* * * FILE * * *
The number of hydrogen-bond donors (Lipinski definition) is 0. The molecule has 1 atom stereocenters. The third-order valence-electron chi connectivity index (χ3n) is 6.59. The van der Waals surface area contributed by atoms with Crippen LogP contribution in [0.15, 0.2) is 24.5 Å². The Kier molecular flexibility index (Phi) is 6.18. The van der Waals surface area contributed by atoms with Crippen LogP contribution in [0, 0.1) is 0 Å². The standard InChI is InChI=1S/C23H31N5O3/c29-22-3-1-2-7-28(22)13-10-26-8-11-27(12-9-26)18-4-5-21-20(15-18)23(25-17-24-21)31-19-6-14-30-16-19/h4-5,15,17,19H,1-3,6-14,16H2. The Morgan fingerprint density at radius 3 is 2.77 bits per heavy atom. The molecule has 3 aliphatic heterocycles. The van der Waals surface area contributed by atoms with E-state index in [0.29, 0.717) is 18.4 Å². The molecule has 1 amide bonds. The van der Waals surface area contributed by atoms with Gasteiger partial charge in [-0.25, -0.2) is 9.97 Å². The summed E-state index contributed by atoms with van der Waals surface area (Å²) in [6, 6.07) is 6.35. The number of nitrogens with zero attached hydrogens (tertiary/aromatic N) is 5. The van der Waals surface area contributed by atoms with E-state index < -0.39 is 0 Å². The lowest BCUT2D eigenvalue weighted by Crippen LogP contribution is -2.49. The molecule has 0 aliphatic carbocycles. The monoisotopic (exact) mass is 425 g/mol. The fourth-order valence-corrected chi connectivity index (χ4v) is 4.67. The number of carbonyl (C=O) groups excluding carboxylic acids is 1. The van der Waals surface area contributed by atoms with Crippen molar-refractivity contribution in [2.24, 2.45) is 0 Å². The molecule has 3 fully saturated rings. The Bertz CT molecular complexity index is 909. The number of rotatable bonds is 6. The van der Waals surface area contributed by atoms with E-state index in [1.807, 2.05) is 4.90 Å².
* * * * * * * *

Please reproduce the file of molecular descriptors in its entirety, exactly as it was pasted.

The number of hydrogen-bond donors (Lipinski definition) is 0. The molecule has 1 atom stereocenters. The third-order valence-electron chi connectivity index (χ3n) is 6.59. The van der Waals surface area contributed by atoms with Crippen LogP contribution in [0.15, 0.2) is 24.5 Å². The Kier molecular flexibility index (Phi) is 6.18. The van der Waals surface area contributed by atoms with Crippen LogP contribution in [0, 0.1) is 0 Å². The standard InChI is InChI=1S/C23H31N5O3/c29-22-3-1-2-7-28(22)13-10-26-8-11-27(12-9-26)18-4-5-21-20(15-18)23(25-17-24-21)31-19-6-14-30-16-19/h4-5,15,17,19H,1-3,6-14,16H2. The Morgan fingerprint density at radius 3 is 2.77 bits per heavy atom. The molecule has 3 aliphatic heterocycles. The van der Waals surface area contributed by atoms with E-state index in [0.29, 0.717) is 18.4 Å². The molecule has 1 amide bonds. The van der Waals surface area contributed by atoms with Gasteiger partial charge in [-0.25, -0.2) is 9.97 Å². The summed E-state index contributed by atoms with van der Waals surface area (Å²) in [6, 6.07) is 6.35. The number of nitrogens with zero attached hydrogens (tertiary/aromatic N) is 5. The van der Waals surface area contributed by atoms with E-state index < -0.39 is 0 Å². The lowest BCUT2D eigenvalue weighted by Crippen LogP contribution is -2.49. The molecule has 0 aliphatic carbocycles. The monoisotopic (exact) mass is 425 g/mol. The fourth-order valence-corrected chi connectivity index (χ4v) is 4.67. The number of carbonyl (C=O) groups excluding carboxylic acids is 1. The van der Waals surface area contributed by atoms with Crippen molar-refractivity contribution in [2.24, 2.45) is 0 Å². The molecule has 3 fully saturated rings. The Bertz CT molecular complexity index is 909. The number of rotatable bonds is 6. The van der Waals surface area contributed by atoms with E-state index in [1.807, 2.05) is 4.90 Å².